Despite new guidance from the CDC and ADA, by May of 2020, less than 3% of dental practices were open with business as usual. An overwhelming 69% of practices were closed and not seeing any patients or closed and only seeing emergency patients. Less than 28% were open but seeing fewer patients than usual.
Recovery of the Dental Industry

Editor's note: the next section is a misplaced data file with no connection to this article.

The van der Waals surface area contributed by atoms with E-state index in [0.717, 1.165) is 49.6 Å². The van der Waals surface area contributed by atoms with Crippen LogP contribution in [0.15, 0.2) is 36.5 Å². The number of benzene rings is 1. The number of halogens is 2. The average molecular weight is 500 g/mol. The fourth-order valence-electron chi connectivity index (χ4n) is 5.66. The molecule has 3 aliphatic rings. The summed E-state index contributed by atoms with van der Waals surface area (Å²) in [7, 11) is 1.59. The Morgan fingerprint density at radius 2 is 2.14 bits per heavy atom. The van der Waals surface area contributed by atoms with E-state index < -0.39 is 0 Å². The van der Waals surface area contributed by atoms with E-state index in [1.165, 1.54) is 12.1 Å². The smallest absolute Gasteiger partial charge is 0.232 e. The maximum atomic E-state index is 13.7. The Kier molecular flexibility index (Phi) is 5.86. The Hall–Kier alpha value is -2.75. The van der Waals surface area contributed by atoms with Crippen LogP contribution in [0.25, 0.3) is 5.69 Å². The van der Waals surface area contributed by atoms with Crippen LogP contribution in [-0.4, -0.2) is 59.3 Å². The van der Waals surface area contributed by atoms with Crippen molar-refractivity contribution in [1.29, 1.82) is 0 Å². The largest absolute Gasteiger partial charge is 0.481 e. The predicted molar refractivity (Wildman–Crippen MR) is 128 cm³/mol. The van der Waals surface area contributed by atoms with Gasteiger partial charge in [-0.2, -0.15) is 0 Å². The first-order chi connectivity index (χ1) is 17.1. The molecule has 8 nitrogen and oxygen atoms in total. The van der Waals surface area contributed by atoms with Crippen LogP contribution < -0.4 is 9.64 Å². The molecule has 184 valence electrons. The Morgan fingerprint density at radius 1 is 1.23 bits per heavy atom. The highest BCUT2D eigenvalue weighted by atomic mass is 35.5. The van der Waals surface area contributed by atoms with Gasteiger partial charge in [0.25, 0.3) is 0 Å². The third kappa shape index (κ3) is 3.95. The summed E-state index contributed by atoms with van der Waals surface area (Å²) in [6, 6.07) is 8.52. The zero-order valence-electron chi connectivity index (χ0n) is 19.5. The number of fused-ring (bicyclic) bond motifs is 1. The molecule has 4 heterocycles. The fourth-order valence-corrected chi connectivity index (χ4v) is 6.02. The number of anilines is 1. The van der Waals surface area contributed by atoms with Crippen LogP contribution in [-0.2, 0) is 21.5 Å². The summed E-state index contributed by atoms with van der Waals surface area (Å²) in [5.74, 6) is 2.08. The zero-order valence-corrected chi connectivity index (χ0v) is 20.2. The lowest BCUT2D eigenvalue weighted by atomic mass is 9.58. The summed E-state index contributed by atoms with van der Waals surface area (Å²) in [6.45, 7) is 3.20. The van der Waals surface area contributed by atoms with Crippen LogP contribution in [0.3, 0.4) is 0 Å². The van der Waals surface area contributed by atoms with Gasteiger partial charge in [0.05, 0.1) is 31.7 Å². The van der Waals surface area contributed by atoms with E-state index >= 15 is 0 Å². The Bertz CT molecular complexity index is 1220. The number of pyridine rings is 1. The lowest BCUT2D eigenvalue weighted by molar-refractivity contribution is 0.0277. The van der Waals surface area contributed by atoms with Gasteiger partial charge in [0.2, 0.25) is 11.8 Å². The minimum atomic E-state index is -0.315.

Fast forward to today, over 99% of practices are open, although about half are still seeing fewer patients than usual. This could be due to patient hesitancy to visit a dentist until they’ve been vaccinated, or dental offices may need extra time between appointments to sanitize operatories and adhere to other safety protocols. According to a recent survey by the ADA, PPE supply appears to be sufficient with most practices reporting a supply of more than 14 days’ worth of PPE. Overall, while the dental industry is not back to seeing patients at the same level as before the pandemic, it is miles ahead of other industries in terms of recovery. In industries such as travel or restaurant, full recovery is projected to occur by 2023 or 2024, with many jobs permanently lost.